Vietnam is flooded. Following the onslaught of two colossal typhoons and a fortnight of almost continuous downpours (raining cats and dogs doesn’t cover it, here it’s been raining bison, elephants, wildebeest, and lowland-gorillas) the centre of this great nation cannot really be called Vietnam any more at all. It’s a new country entirely. One that I personally have dubbed ‘Captain Nemo’s Under Water Adventure Land’. Everything is flooded. Farms, homes, roads, forests, even entire villages that are clearly marked on my Ordinance Survey map seem to have vanished, sunk beneath several feet of muddy brown water. The ocean has come to Vietnam.

I swear I saw one elderly bearded chap building an Ark.

And this is an issue for your bold adventurer friends, as we are fast approaching the halfway mark for our Vietnamese visas, and yet, less than 20% of the planned journey has been covered. Now, we could lay the blame for this failing squarely at the feet of our geriatric steed, who could likely be outpaced by a three legged dairy cow. However, spending 10 days drinking cheap beer and playing in waterfalls in the town of Da Lat, instead of the planned 3 days stopover must share the responsibility. Likewise, our original itinerary didn’t really account for us spending two weeks snorkelling and drinking yet more cheap beer in the beach town of Nha Trang. But nonetheless, these things we have done.

It was time to up the pace and make with all due speed to our next (literal) port of call, the ancient port city of Hoi An. But Vietnam is bigger than it looks on the maps, and even in the dry this was to be at least five days of hard riding. In the current aquatic conditions, the journey would be simply impossible unless we were to outfit Desmond with ballast tanks and an outboard motor. And if at all possible, surgically graft a set of gills to my arse.

Then I remembered, I’ve been here before. Some two and a half years ago in Goa, my penchant for beaches and bargain beer had left me with insufficient time to reach Varanasi for the Shivratri festival, and the solution then had been to load myself and the bike onto a train. And thus it was decided. “To the station Desmond, and don’t spare the horsepower!”.

No problem for Desmond, who was crated up and loaded on to a freight train on the spot, but predictably at such short notice, the only tickets available for ourselves were the most expensive, the air-conditioned, soft-sleeper bunks. This soon proved to be a blessing in disguise however because, while we could probably have managed the stated 10 hour journey on the rock-hard and crowded third-class benches, the actual trip might have proven more of a (again, literal) pain in the arse. Owing to the weather conditions and the fact that most of the country’s rail network is currently at the bottom of a brand new inland-sea, our train finally deposited us at Da Nang station a little behind schedule.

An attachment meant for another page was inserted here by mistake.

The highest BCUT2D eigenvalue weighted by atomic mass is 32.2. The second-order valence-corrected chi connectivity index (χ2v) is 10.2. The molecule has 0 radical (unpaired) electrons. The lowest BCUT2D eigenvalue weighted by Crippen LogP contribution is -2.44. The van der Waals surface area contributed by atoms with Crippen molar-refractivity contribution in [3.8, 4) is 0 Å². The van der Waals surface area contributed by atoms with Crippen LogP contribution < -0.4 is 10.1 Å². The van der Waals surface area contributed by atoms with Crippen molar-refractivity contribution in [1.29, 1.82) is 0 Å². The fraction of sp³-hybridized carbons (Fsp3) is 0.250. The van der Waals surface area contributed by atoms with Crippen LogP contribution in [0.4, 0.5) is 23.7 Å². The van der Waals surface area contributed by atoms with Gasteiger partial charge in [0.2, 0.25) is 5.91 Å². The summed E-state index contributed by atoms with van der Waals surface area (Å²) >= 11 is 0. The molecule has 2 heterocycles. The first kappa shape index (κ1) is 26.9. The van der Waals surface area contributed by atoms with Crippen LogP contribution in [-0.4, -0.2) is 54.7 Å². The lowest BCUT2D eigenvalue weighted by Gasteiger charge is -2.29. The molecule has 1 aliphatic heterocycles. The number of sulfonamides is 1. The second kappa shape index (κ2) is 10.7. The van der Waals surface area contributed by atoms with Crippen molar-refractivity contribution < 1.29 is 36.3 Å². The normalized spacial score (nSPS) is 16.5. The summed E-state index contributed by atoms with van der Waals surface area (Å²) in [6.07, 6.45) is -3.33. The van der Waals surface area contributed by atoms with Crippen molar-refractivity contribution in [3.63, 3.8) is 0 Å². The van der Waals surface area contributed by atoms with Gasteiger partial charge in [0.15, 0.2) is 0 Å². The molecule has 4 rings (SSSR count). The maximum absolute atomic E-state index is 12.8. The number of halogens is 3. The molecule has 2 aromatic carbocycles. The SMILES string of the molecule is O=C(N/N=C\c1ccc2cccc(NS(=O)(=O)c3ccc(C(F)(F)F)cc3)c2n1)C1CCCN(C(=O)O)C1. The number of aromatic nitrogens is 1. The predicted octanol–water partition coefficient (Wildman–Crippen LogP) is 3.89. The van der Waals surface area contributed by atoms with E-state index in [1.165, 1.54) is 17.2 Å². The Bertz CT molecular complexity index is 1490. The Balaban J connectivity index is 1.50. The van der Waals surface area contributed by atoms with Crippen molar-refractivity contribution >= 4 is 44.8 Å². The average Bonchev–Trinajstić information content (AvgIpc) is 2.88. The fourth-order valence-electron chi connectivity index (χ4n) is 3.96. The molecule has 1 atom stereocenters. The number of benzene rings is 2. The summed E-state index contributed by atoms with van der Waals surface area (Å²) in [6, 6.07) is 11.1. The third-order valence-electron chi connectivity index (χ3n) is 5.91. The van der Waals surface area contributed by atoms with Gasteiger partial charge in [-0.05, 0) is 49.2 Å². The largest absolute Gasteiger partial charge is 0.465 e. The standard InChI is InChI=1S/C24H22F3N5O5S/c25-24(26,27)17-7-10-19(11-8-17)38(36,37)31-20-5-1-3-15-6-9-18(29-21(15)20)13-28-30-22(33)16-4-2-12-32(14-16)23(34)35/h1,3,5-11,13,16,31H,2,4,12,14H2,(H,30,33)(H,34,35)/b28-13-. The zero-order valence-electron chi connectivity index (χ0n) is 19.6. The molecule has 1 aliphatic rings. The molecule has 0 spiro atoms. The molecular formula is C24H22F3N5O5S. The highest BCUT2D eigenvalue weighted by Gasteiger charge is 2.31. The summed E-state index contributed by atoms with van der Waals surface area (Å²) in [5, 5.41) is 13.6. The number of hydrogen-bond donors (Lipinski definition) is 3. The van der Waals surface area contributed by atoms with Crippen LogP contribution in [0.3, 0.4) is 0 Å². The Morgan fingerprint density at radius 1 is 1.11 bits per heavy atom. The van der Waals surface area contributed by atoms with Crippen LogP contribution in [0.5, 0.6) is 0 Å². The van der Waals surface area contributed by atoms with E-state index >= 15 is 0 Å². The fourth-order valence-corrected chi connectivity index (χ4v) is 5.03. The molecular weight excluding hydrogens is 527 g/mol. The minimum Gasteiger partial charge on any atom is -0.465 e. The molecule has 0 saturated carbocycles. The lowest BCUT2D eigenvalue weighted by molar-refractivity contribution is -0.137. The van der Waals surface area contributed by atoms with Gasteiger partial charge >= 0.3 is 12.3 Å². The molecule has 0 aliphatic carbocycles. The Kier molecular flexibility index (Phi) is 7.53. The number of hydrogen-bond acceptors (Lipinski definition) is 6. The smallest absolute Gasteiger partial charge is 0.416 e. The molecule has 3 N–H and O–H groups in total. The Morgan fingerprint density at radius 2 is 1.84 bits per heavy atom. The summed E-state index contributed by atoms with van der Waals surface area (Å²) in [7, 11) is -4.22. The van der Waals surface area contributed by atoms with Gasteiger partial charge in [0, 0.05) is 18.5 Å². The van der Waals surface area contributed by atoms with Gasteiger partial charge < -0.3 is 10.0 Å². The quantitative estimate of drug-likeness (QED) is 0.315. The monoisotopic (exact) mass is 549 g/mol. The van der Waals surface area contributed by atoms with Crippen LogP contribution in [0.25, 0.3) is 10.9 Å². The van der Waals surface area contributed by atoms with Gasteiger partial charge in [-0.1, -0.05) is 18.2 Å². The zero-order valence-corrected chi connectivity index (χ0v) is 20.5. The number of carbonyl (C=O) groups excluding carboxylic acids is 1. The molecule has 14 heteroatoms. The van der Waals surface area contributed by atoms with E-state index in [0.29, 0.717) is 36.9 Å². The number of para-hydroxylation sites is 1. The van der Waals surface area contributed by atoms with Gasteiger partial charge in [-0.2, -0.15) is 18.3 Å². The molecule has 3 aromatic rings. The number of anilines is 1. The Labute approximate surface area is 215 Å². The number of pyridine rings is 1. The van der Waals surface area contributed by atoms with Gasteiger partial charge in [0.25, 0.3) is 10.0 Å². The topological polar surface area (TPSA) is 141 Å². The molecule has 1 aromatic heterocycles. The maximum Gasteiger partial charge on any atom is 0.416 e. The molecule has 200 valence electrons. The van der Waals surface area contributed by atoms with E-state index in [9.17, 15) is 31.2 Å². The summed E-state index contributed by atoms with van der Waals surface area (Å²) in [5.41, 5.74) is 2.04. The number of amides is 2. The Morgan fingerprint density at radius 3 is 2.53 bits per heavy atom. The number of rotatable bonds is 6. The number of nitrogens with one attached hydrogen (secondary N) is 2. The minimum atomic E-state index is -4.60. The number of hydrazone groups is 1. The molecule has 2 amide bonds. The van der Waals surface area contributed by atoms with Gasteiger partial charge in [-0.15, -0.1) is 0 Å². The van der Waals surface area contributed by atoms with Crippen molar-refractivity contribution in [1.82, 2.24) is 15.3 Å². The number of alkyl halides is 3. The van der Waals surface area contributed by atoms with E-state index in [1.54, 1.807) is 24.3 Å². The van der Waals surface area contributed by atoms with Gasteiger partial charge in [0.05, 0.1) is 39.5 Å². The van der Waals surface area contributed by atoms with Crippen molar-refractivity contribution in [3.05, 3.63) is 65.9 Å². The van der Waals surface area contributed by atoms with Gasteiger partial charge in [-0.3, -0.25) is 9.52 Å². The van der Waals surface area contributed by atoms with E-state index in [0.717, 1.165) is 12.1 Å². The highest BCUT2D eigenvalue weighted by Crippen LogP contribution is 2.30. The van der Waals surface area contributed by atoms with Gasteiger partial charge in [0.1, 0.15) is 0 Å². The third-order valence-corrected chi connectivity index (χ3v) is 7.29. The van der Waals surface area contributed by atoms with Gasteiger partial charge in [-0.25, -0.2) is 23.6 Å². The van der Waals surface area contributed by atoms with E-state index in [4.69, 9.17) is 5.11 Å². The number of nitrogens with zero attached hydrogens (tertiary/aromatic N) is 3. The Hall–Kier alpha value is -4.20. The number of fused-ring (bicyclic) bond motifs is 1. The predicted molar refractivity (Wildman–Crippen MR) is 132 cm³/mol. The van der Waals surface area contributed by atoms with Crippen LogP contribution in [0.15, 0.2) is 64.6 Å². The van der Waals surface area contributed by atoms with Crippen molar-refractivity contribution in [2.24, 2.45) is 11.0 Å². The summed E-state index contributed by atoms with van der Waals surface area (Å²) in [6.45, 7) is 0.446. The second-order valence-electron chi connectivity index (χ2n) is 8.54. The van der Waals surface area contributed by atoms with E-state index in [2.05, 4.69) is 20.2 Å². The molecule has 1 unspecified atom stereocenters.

Not half an hour behind schedule, not even a couple of hours behind schedule. No, we arrived a full 11 hours late. Basically an entire day and night spent sharing a cramped train cabin with a Vietnamese family of four (including, of course the mandatory perpetually screaming infant). And with naught to look at through the window but an endless expanse of water where once there was apparently a country.

I wouldn’t mind but anticipating a much shorter journey, we’d brought little food, only one bottle of water and absolutely no beer at all. Probably the closest I’ve been to sobriety since boarding the plane in Luxembourg.

Then there was the moment of panic when, knowing that we were only three hours travel from our destination but that the train had been stationary for over four hours, I decided to get some shut eye. I woke five hours later and the train was moving. How long had the train been moving? Were we being diverted? Had we passed Da Nang already? (in which case, the next stop was Hanoi, almost a thousand kilometres from where we needed to be). All these questions on my mind and no English speakers to ask. And PA announcements only in Vietnamese, which might as well be Klingon for all the use they were to me.

Strangely, it’s these moments of abject bewilderment that I’ve come to love about travelling. Like just this evening, we called in a quiet little coffee garden and were unexpectedly handed, along with our coffee (and complimentary tea of course) a small plastic ziplock bag containing several suspicious looking seeds. Again, no one to ask for clarification. Were we supposed to eat them? Plant them? Smoke them? Pray to them? Guess I won’t know until I’ve tried all of the above.


Anyway, here we are in Da Nang, just an hours motorcycle ride from Hoi An. And it’s raining. It’s rained all day today and it rained all day yesterday. And almost every other day for the past week or more. We’ve checked online for the 5-day forecast and you guessed it, heavy rain every day, interspersed with the occasional thunder storm. It’s like England in July.

It’s a strange place Da Nang, it’s like the whole city has risen up out of the river bed in the last couple of years and aspires to Vietnam’s answer to Seoul or Tokyo. There’s so many neon lights and such massive wealth on display. The flashy cars, endless Hilton-a-like hotel towers, trendy boutiques, coffee shops and upmarket restaurants, totally at odds with the countless miles of flooded paddy fields and shanty towns we passed to get here. Not really my scene but it makes an interesting change so we’ll kick around for a day or two and live the Ritz life until the rain lets up for long enough that we can complete the ride to Hoi An without having to break into breaststroke along the way.

We’ll see how that goes but since the internet tells us that Hoi An is currently under a metre of water, perhaps I’ll need to invest in that outboard after all . . .


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